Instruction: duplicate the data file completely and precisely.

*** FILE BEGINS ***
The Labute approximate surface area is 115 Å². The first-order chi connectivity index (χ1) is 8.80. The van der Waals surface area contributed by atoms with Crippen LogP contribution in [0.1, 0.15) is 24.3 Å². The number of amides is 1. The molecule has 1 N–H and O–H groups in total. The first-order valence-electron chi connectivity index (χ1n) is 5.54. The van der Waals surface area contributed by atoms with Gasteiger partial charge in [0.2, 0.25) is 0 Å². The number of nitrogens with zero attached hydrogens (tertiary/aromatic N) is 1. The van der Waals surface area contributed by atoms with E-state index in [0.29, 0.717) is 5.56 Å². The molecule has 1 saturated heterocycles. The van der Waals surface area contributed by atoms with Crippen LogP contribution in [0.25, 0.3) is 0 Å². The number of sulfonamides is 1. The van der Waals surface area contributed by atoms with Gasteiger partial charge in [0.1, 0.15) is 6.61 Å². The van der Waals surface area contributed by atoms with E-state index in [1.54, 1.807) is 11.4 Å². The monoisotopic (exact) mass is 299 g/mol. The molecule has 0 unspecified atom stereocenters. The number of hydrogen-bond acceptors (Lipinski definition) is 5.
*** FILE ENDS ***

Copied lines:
The Labute approximate surface area is 115 Å². The first-order chi connectivity index (χ1) is 8.80. The van der Waals surface area contributed by atoms with Crippen LogP contribution in [0.1, 0.15) is 24.3 Å². The number of amides is 1. The molecule has 1 N–H and O–H groups in total. The first-order valence-electron chi connectivity index (χ1n) is 5.54. The van der Waals surface area contributed by atoms with Gasteiger partial charge in [0.2, 0.25) is 0 Å². The number of nitrogens with zero attached hydrogens (tertiary/aromatic N) is 1. The van der Waals surface area contributed by atoms with E-state index in [0.29, 0.717) is 5.56 Å². The molecule has 1 saturated heterocycles. The van der Waals surface area contributed by atoms with Crippen LogP contribution in [0.25, 0.3) is 0 Å². The number of sulfonamides is 1. The van der Waals surface area contributed by atoms with Gasteiger partial charge in [0.1, 0.15) is 6.61 Å². The van der Waals surface area contributed by atoms with E-state index in [1.54, 1.807) is 11.4 Å². The monoisotopic (exact) mass is 299 g/mol. The molecule has 0 unspecified atom stereocenters. The number of hydrogen-bond acceptors (Lipinski definition) is 5.